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43 leaders and counting…

Last Wednesday concluded the fifth year for the Carter County Leadership Academy, bringing the total numbers of certified leaders to 43.

“The Leadership Academy was organized as a result of the efforts from the Carter County Community Partner’s organization,” academy coordinator Pat Collier said, “During the group’s 2013 county wide Summit, several committees were formed for a continuation of having a more formal way of blending resources throughout Carter County.”

One of those established committees was for adult leadership education and the leadership academy was born in 2014.

Members of the partner’s group attended the Brushy Fork Annual Institute on the campus of Berea College in 2013 to learn how to continually build its pool of engaged leaders with the use of the Brushy Fork Community Leadership Curriculum.

The curriculum was designed to be managed and implemented by local leaders, the program uses Brushy Fork materials to engage participants in the exploration and development of leadership skills.

Subjects range from personality identification, conflict management, and understanding local economics and typically lasts eight sessions. Lunch is provided by local businesses, sponsored this year by Racer’s Convenient Stores, ZZ’s Bar and Grill, and Tres Hermanos Nunez Mexican restaurant.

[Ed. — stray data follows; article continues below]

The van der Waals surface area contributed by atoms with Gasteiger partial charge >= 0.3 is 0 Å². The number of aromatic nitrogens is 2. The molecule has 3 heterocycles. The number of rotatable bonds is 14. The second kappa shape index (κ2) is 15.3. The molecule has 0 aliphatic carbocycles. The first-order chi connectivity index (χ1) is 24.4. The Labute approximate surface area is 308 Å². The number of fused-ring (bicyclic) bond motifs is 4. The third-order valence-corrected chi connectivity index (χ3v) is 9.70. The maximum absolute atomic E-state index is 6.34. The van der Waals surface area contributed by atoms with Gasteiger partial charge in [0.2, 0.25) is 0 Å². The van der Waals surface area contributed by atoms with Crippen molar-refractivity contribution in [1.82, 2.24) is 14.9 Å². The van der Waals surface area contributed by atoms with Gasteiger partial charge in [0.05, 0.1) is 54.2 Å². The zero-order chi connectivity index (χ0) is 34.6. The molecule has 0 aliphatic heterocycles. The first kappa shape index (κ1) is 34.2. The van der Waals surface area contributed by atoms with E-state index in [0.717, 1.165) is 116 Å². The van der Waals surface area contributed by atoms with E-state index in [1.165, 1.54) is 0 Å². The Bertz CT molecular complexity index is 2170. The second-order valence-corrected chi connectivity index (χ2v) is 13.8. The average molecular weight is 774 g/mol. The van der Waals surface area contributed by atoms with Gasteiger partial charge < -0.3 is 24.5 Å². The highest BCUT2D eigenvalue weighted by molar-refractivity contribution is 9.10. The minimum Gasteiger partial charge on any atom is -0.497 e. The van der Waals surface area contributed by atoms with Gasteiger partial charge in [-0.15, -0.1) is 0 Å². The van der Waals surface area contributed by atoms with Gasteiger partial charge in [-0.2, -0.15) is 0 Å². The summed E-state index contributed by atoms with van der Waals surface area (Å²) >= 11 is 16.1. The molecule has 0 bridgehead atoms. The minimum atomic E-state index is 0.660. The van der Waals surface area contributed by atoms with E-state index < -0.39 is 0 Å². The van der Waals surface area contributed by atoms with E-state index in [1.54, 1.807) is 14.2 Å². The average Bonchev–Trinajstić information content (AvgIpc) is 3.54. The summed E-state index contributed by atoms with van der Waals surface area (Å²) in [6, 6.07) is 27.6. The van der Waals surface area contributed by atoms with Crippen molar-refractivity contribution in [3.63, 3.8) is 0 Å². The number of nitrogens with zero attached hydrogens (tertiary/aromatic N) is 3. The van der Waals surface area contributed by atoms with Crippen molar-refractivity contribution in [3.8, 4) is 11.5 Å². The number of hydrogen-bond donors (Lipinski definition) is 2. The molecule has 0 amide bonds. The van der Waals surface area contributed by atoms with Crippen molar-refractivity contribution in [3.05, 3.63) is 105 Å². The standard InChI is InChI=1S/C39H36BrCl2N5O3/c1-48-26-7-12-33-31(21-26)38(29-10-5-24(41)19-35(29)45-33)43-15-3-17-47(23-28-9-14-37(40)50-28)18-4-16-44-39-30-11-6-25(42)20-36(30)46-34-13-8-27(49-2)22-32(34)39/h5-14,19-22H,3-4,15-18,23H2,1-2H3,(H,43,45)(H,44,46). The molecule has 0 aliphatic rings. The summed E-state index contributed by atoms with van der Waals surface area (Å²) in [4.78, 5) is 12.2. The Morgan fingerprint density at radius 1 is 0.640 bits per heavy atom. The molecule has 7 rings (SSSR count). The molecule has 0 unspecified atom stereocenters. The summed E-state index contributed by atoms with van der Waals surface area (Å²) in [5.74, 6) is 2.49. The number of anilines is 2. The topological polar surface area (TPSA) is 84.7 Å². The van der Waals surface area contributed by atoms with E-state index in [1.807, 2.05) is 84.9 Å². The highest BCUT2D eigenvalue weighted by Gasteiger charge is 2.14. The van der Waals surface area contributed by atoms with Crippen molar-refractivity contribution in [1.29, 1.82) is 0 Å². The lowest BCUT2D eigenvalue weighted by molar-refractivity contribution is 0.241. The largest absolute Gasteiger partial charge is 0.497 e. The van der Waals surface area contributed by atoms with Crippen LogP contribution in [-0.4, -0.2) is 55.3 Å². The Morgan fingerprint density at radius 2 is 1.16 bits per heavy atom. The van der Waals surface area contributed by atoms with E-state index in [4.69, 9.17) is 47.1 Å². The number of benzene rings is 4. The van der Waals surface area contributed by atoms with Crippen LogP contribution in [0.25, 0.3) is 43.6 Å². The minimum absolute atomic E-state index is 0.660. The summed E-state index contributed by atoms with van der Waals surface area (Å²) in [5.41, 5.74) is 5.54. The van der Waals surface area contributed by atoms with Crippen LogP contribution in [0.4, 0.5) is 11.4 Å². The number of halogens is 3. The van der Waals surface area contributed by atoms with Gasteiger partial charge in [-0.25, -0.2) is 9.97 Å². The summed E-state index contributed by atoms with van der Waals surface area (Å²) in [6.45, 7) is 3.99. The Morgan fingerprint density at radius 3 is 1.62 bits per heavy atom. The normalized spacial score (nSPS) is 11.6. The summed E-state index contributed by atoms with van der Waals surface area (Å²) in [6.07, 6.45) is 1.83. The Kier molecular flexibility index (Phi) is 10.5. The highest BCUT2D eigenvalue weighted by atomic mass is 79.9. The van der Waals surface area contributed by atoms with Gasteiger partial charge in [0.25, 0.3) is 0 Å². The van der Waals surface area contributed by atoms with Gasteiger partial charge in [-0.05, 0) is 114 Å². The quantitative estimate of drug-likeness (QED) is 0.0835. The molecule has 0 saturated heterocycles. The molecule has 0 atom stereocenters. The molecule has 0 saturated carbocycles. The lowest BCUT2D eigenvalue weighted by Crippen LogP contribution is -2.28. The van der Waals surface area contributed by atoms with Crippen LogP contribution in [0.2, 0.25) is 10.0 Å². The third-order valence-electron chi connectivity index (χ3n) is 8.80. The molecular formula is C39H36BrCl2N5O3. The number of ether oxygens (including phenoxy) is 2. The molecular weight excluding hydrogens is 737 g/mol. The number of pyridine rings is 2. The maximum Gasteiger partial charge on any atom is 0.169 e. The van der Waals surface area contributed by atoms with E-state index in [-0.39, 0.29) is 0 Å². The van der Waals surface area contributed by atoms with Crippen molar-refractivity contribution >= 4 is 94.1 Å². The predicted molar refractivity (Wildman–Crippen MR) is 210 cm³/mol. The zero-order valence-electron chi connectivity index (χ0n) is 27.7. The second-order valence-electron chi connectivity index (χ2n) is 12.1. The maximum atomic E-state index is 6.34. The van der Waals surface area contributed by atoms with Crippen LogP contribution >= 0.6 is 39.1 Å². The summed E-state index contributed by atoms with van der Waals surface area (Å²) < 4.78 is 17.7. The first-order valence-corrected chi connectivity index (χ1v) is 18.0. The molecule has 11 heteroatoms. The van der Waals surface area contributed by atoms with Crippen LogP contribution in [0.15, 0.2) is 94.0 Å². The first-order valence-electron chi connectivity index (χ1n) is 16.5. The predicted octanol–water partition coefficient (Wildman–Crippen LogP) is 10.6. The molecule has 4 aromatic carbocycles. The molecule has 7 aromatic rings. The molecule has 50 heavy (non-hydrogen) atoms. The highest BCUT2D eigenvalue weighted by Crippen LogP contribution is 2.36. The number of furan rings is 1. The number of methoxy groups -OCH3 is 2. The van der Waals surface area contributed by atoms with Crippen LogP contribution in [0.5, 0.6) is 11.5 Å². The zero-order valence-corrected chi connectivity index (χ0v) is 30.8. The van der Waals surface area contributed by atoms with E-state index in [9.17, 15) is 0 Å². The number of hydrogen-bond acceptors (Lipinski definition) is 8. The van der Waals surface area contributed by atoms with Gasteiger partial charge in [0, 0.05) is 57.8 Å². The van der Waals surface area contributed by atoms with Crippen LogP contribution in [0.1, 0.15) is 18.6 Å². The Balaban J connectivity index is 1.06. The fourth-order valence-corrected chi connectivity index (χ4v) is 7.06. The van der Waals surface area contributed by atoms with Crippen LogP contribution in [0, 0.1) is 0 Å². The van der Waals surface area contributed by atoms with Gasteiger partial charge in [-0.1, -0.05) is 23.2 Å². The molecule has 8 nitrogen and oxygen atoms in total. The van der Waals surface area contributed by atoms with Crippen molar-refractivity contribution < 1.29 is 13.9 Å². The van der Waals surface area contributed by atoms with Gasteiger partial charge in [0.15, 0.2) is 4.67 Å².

Four graduated from this year’s academy: Derrick Hay, of Commercial Bank, is establishing a Reading Exchange Box, Chris Prince, an East Carter High School Senior is working on Youth Substance Abuse education in school, Amy Sapp, of Commercial Bank, teamed up with Hay on the Reading Exchange Box, and Jeremy Wells, of the Grayson Journal-Enquirer, worked on Youth Poetry Slam/Youth Writing Group.

Applications for next year’s academy will be taken early next year and can be found by contacting Collier at

Cory Claxon can be reached at or by phone at (606) 225-5912.

One Comment

  1. Jerry Bryant Jerry Bryant September 3, 2019

    Why is it everything is important but when it comes to our COUNTY ROADS being DANGEROUS and NOT GETTING REPAIRED no one is saying nothing while our county leaders is wasting thousands of dollars on new trucks our county does not need this money should have went to repair our county roads

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